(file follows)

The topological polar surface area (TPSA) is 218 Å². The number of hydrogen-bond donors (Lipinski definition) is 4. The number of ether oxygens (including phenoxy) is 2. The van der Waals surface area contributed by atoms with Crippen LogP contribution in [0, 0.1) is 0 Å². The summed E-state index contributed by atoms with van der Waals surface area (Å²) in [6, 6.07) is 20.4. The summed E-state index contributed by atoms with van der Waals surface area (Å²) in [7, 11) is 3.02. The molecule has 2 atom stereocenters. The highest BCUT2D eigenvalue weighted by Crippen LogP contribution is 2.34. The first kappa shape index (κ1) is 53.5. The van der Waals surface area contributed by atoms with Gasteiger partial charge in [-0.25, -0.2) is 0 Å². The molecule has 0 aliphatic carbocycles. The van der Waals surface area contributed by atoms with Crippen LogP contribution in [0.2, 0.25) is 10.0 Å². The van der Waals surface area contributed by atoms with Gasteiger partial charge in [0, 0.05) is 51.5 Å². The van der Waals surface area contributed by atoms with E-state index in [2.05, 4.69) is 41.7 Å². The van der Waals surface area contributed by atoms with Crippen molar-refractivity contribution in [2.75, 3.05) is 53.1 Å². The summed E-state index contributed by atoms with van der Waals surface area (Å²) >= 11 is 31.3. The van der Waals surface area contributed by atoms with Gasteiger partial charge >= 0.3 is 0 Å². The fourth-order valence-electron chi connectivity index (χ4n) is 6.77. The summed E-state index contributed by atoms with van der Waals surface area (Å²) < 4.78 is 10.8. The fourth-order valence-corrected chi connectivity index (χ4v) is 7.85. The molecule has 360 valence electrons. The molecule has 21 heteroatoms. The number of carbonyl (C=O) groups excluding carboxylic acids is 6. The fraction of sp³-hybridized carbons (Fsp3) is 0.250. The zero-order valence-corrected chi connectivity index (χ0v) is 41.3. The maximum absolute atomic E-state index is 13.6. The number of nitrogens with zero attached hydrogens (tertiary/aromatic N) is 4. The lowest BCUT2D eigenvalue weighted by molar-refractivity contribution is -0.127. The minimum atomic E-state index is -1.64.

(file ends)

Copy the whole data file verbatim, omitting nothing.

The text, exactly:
The topological polar surface area (TPSA) is 218 Å². The number of hydrogen-bond donors (Lipinski definition) is 4. The number of ether oxygens (including phenoxy) is 2. The van der Waals surface area contributed by atoms with Crippen LogP contribution in [0, 0.1) is 0 Å². The summed E-state index contributed by atoms with van der Waals surface area (Å²) in [6, 6.07) is 20.4. The summed E-state index contributed by atoms with van der Waals surface area (Å²) in [7, 11) is 3.02. The molecule has 2 atom stereocenters. The highest BCUT2D eigenvalue weighted by Crippen LogP contribution is 2.34. The first kappa shape index (κ1) is 53.5. The van der Waals surface area contributed by atoms with Gasteiger partial charge in [-0.25, -0.2) is 0 Å². The molecule has 0 aliphatic carbocycles. The van der Waals surface area contributed by atoms with Crippen LogP contribution in [0.2, 0.25) is 10.0 Å². The van der Waals surface area contributed by atoms with Gasteiger partial charge in [0, 0.05) is 51.5 Å². The van der Waals surface area contributed by atoms with E-state index in [2.05, 4.69) is 41.7 Å². The van der Waals surface area contributed by atoms with Crippen molar-refractivity contribution in [2.75, 3.05) is 53.1 Å². The summed E-state index contributed by atoms with van der Waals surface area (Å²) >= 11 is 31.3. The van der Waals surface area contributed by atoms with Gasteiger partial charge >= 0.3 is 0 Å². The fourth-order valence-electron chi connectivity index (χ4n) is 6.77. The summed E-state index contributed by atoms with van der Waals surface area (Å²) < 4.78 is 10.8. The fourth-order valence-corrected chi connectivity index (χ4v) is 7.85. The molecule has 360 valence electrons. The molecule has 21 heteroatoms. The number of carbonyl (C=O) groups excluding carboxylic acids is 6. The fraction of sp³-hybridized carbons (Fsp3) is 0.250. The zero-order valence-corrected chi connectivity index (χ0v) is 41.3. The maximum absolute atomic E-state index is 13.6. The number of nitrogens with zero attached hydrogens (tertiary/aromatic N) is 4. The lowest BCUT2D eigenvalue weighted by molar-refractivity contribution is -0.127. The minimum atomic E-state index is -1.64.